Aspergillus Salpingitis: A Rare Case Report Published in Journal of Basic and Clinical Reproductive Sciences
A 45-year-old woman, P3 L3 presented with lump, pain in abdomen, and amenorrhea since 4 months. Clinically, a large mass of size 15 cm × 10 cm was palpated in the lower abdomen, right side, and on per vaginum examination. Past history was not significant. Hence a provisional clinical diagnosis of adnexal tumor was kept. The laboratory tests such as hemogram, liver function test, kidney function test, as well as CA 125 showed normal results.
Abdominal USG revealed a mass likely originating from right ovary. The patient underwent a total abdominal hysterectomy with right salpingo-oophorectomy. Pathological findings Gross Specimen of the uterus with cervix with right salpingo-oophorectomy was received. The right fallopian tube was dilated (measuring 6 cm × 4 cm) and contained yellow material in the lumen. Ovary showed a cyst measuring 1.5 cm × 0.5 cm. Microscopy The fallopian tube showed a dilated lumen of the tube and fused plicae. The lumen contained fungal filaments surrounded by dense inflammation in the wall. Thin septate hyphae with acute angle branching were diagnosed as those of Aspergillus species. There was follicular cyst in the ovary.
Acute salpingitis is a spontaneous infection that occurs among sexually active, menstruating, nonpregnant women. The majority of infections are caused by bacteria, and a polymicrobial bacterial infection is common Neisseria gonorrhoeae, chlamydia trachomatis, and a wide variety of aerobic and anaerobic bacteria are most frequently isolated from women with acute salpingitis. Genital mycoplasmas also have been recovered from a small number of infections. A tuberculous, parasitic or fungal salpingitis is rare among women in industrialized countries.
Salpingitis occurs in an estimated 15% of reproductive-age women, and 2.5% of all women become infertile as a result of salpingitis by age 35. Acute salpingitis with or without oophoritis often coexists with various degrees of pelvic peritonitis. The infertility results from tubal occlusion, peritubal adhesions, or adhesions encasing the ovary in any combination. Salpingitis is usually bilateral, but an 8% incidence of the unilateral disease is reported; this manifestation may be more common in women using intrauterine devices. Prompt recognition and Vigorous treatment reduces subsequent severe complications of salpingo-oophoritis such as generalized pelvic peritonitis, abscess formation, and adnexal destruction. It deserves reemphasis that salpingitis often produces minimal clinical signs. The genital tract infections spread by (a) direct extension along luminal surfaces which are characteristic of gonococcal and chlamydial infection (b) Through lymphatics and blood vessels (nongonococcal bacterial and genital mycoplasma infections). Fungi are rare causes of granulomatous salpingitis, with cases of blastomycosis, and more commonly coccidioidomycosis being reported in the American literature.The overall prevalence of fungal infection has shown a rising trend in the last two decades. Similar reports have been published from India earlier, and this is attributed to variability of climatic conditions of this country. The newer chemotherapeutic and antibiotic modalities, transplant facilities, stay in critical care units, are additional factors that contribute to the overall increase in the incidence of fungal infection. In our case, the fungal infection was not suspected clinically so fungal culture could not be done on the specimen received in formalin. Many studies also reported that fungal infections are frequently missed clinically and often diagnosed only at autopsy. Aspergilli are very common and frequently occur in compost heaps, air vents, and airborne dust. Inhalation of Aspergillus spores is the primary cause of aspergillosis. Aspergillosis has several forms: Pulmonary aspergilloma, invasive aspergillosis: Allergic bronchopulmonary aspergillosis. It is common for spores of Aspergillus to enter our bodies continuously through the respiratory system, at rates of hundreds per day without creating any complications in healthy individuals. However, those individuals with compromised immune systems, especially those recipients of stem-cell and solid organ transplants, those undergoing chemotherapy and those with advanced HIV infection, are particularly at risk in developing the disease when exposed to the fungus.A case of aspergillosis in a broiler breeder flock having respiratory and nervous system problems caused by Aspergillus fumigatus and Aspergillus niger is documented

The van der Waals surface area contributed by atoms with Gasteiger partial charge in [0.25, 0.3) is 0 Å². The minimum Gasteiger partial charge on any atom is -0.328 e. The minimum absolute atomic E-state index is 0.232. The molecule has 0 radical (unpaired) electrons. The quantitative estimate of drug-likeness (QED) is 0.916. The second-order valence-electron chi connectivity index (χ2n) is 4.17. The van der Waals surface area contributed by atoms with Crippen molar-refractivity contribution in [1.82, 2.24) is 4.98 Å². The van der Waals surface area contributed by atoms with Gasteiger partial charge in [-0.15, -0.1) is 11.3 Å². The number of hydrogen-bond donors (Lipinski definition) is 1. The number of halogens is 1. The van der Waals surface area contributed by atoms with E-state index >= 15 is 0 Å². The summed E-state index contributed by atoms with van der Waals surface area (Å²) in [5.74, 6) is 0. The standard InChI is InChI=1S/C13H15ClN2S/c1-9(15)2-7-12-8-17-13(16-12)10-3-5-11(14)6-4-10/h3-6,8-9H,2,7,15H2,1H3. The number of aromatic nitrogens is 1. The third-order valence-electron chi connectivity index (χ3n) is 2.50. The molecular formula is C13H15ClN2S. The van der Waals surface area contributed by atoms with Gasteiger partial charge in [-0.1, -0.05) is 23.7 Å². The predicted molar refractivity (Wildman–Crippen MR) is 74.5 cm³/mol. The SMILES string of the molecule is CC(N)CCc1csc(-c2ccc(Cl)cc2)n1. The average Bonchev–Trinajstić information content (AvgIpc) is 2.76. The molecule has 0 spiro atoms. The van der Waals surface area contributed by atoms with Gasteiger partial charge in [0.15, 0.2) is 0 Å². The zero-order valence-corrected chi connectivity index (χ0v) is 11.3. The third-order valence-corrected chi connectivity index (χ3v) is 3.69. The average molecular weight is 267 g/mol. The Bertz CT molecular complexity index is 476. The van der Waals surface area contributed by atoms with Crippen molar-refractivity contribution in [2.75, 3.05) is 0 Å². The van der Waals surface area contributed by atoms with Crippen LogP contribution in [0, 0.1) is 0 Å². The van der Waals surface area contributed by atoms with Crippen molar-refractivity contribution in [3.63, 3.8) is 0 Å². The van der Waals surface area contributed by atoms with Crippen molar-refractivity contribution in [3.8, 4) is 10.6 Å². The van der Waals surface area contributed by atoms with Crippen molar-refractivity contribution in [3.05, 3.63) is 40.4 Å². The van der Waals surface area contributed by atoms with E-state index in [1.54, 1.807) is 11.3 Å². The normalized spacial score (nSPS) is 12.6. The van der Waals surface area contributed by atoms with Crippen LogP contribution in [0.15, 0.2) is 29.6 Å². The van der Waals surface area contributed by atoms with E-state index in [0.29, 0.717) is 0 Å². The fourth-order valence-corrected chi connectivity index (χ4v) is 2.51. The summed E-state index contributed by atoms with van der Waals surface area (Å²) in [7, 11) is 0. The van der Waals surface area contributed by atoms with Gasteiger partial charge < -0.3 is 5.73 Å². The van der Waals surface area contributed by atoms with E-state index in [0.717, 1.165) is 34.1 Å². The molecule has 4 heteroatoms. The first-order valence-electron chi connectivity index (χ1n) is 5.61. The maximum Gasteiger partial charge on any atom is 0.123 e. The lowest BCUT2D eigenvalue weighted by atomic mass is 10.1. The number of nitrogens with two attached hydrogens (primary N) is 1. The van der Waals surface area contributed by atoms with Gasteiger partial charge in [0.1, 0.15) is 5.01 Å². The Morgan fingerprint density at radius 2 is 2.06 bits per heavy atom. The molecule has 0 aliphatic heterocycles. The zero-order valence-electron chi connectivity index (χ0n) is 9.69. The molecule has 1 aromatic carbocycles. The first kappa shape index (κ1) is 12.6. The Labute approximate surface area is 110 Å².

Even though it is a rare disease, the correct diagnosis is of paramount importance for the indication of proper therapy.
Journal of Basic and Clinical Reproductive Sciences